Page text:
June 30, 2023

How to Handle Lighting Situations

Wedding Photography Lighting Tips

As wedding photographers, we run into many different lighting scenarios. When the lighting is difficult, our job is much harder! I am going to address some of the situations that you might run into. I will also show you examples of different lighting so that you will know what to do when they arise in your wedding photography.

1. Natural Light

Natural light does NOT mean easy! Difficult situations can still arise. Here are some tips when using natural light:

📷 When using natural light, turn artificial light (lamps, overhead, etc) OFF! If you leave artificial light on while using natural light, you will get a mixture of colors, since natural light is blueish and artificial light gives more of a yellow/orange tone. If you forget to do this, you may have to do all of the photos in black and white – which we don’t want! 

📷 If you can use window light 🪟, DO IT! It really does make your images look better!

📷 When photograph with window lighting, make sure that there is light on ALL subjects. Don’t be afraid to ask your subjects to move around if you need them to so that the photos will show them in the best light. 

📷 When photographing details, you want to be sure that your lighting is coming from more than one direction. You will want some light to come from the front and sides, even bouncing off of the walls onto the subject. If you only have one window, put the light at the top of the details. Since window light can be harsh, it is helpful to have an assistant with a reflector. You can also have a video light to keep things even. 

📷 If shooting outdoors 🌳and there is not shade, I suggest doing a back lit image at 45 degrees. Position the lighting behind the subject so that their shadows are in front of them. This really creates a bright, dreamy, airy look for the photography. 

📷 Don’t be afraid to walk around your client in search of the best possible lighting, especially if it is overcast. You don’t want dark shadows around their eyes, making their skin tones look anything other than the absolute best. 

📷 It is OK to ask your clients to move around, even if the better lighting isn’t exactly where they wanted their picture. Explain how the images would come out, or even show them examples of how they would look being photographed in the different locations. Light will ALWAYS prevail over locations. Your clients will want to look their best in the photographs. 

📷  DO look for tree covering and back light. 

📷 DON’T look for shadows and light that make the skin look less than ideal. 

2. Receptions

Sometimes the ambient light is not ideal at a reception. What can you do about it? Here are some hacks for reception lighting. 

📷 If you can’t use the ambient light at the reception (because there isn’t enough or it just isn’t good), then you can use a speed light. Put it on your camera with a bounce card or a diffuser of some sort. When I do this, I am able to fill in the shadows in my photography. 

📷 When shooting at receptions with my 24-70mm, I usually have my aperture set on 2.8 and my shutter speed below 1/250 because I am using a flash. I will also adjust my ISO as needed. I try to let in some ambient light so that I capture the feeling of the reception in my photography, but I am able to fill in the shadows with my flash.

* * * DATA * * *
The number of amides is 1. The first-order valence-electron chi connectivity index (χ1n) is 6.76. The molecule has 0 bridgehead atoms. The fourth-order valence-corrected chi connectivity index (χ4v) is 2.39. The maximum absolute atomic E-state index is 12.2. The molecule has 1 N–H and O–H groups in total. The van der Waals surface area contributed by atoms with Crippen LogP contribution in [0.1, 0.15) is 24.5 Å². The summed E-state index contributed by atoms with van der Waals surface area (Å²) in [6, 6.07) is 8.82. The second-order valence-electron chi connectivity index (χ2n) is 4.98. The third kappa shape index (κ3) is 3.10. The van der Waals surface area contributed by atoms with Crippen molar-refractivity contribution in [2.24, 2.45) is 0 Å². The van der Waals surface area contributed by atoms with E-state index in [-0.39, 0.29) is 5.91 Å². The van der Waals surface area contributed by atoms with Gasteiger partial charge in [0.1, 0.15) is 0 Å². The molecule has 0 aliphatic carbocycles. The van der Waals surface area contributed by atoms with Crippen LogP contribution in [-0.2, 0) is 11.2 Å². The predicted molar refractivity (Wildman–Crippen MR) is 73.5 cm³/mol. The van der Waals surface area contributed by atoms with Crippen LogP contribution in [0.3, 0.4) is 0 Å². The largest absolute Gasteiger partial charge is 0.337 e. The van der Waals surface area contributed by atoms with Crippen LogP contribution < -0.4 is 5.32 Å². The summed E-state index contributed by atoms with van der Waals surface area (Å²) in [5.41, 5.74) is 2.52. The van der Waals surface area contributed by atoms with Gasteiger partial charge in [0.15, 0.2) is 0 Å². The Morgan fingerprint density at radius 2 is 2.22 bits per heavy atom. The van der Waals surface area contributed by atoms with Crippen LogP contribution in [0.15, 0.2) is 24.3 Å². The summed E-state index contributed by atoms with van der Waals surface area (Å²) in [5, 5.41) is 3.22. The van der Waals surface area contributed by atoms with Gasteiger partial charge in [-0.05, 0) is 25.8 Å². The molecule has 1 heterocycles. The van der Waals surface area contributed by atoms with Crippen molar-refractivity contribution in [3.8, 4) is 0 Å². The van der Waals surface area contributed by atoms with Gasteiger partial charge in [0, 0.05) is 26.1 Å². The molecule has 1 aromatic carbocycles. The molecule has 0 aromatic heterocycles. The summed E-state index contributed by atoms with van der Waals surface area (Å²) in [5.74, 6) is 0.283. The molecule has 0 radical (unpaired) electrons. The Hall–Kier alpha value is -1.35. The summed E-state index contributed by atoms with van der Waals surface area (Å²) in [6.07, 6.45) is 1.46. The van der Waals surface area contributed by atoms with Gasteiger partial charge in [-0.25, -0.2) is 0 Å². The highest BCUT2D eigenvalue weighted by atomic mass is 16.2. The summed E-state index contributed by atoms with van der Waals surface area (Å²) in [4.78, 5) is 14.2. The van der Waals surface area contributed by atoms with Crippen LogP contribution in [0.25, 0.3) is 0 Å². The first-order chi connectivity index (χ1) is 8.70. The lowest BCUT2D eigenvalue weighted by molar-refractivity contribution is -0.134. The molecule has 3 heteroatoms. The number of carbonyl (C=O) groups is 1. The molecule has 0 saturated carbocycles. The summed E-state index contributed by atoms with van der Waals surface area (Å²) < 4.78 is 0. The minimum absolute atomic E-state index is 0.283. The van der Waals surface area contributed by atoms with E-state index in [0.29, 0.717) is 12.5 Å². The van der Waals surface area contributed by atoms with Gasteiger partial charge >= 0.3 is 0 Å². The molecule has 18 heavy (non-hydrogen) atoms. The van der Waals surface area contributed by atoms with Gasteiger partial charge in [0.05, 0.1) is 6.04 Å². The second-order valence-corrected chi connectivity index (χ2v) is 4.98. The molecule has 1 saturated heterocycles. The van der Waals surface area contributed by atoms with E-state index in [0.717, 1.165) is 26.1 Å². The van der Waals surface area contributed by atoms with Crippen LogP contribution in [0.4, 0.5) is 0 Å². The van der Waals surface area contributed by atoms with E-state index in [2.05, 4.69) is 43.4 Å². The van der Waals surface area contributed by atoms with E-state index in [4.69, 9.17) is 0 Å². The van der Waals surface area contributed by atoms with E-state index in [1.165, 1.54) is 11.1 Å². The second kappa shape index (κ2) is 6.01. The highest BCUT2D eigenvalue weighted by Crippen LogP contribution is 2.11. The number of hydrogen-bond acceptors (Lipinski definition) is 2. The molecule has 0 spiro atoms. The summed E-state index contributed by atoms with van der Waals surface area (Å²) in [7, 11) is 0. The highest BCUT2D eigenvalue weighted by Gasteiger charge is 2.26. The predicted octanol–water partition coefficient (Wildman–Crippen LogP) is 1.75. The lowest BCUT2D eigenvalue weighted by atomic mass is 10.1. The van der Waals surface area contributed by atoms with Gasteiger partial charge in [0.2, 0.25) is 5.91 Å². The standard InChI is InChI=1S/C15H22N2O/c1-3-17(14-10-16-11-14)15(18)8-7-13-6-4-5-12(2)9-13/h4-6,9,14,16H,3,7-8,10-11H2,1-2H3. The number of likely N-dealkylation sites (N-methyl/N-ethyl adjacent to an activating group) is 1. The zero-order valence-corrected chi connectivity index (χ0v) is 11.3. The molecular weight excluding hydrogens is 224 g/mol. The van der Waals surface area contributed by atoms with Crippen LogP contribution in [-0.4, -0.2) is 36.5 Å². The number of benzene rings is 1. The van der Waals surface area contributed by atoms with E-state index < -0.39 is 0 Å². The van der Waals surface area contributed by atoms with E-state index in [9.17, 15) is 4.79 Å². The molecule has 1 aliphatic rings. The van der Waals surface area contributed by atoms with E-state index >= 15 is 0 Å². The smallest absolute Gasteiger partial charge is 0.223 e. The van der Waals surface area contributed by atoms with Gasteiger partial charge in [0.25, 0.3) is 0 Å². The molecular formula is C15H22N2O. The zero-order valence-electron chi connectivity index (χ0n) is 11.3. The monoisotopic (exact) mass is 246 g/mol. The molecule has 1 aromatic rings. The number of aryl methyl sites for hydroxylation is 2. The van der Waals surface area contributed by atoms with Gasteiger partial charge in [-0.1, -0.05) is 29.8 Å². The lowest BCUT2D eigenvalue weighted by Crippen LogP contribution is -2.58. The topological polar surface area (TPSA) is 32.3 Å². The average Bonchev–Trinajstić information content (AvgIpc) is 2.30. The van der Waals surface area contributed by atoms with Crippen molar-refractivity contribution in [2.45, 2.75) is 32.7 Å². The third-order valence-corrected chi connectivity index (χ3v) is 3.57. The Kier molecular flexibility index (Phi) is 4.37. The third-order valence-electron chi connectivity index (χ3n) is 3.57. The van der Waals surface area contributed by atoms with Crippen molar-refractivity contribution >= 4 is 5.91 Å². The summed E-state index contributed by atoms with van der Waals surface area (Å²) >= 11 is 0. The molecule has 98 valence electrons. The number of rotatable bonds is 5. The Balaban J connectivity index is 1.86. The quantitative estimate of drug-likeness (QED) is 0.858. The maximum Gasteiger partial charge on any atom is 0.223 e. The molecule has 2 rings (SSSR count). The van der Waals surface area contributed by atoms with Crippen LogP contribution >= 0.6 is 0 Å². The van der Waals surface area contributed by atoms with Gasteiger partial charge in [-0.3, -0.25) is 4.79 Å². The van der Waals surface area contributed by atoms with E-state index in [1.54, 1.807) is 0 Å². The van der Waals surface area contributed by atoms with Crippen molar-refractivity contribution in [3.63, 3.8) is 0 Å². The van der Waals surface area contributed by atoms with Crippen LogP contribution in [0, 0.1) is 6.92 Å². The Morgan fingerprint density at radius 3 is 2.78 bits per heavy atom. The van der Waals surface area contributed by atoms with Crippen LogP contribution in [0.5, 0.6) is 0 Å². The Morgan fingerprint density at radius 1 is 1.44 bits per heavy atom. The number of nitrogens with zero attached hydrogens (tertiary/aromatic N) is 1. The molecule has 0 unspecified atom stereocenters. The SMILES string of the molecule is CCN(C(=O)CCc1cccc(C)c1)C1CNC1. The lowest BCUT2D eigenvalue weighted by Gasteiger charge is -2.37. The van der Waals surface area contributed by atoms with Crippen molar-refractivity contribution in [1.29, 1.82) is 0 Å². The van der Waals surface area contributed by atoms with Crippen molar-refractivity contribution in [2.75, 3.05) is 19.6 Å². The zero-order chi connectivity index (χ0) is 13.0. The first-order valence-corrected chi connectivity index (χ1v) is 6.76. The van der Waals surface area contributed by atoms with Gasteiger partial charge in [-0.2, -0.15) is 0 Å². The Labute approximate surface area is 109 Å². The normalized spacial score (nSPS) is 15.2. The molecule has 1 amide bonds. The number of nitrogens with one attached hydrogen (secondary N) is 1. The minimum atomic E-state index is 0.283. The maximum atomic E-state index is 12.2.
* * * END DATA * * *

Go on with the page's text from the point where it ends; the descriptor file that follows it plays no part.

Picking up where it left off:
📷 If the ambient lighting is too harsh, you can dial it down and create what some people refer to as the “black box”. Turn off your flash and any artificial light. This will make your camera image dark. Turn down the ISO, turn up the aperture, and bump up your shutter speed (just don’t go too high because you still want to sync with the flashes when you turn them back on). 

📷 If the ambient light is too dark or there isn’t enough, turn your flashes on and use that to light your subject. It cancels the ambient light and relies on the artificial light that you are providing in that space. I really like to mix ambient light and artificial light at receptions, because it really gives a sense of what it actually looked like while still filling in the shadows, lighting the subject, and making the client happy in the end.

3. Shoot in RAW

Shooting in raw will give your images the most information and the most editing capabilities. You really want to have the flexibility in the post processing part to edit them and be able to produce the best results. 

4. Scouting

I recommend going to any new locations and “scouting” it out in advance to see what you will really be working with. 

📷Scouting can really help you plan ahead for difficult lighting situations.

📷 Go to the venue at the same time and during the same season that you will be photographing. This will really help you to see what the lighting will be on the day of the wedding at specific moments. 

📷 If you aren’t able to scout in advance, try having the client visit the venue around the same time  and send you a video and pan around in the space that you will be shooting. Then you can look at the video and determine what will work for the wedding day. Look for neutral settings and things that don’t have a lot of color casts so that the client’s skin tones look accurate and beautiful. 

As a photographer, you will run into difficult lighting situations. It is your job to see the light and understand how to produce the most beautiful images (covering your camera to prevent sunflare, moving your client over so that the best light is hitting them and they don’t look hazy, etc.). The more you do this, the better you will get at seeing light and noticing the little things. 

At the end of the day, it truly is a matter of practicing, observing, and understanding the lights. As a wedding photographer, we are always looking to get better! 

If you are interested in learning how to price your base prices for photography, check out the Pricing Guide below. ⤵️

Get the pricing guide!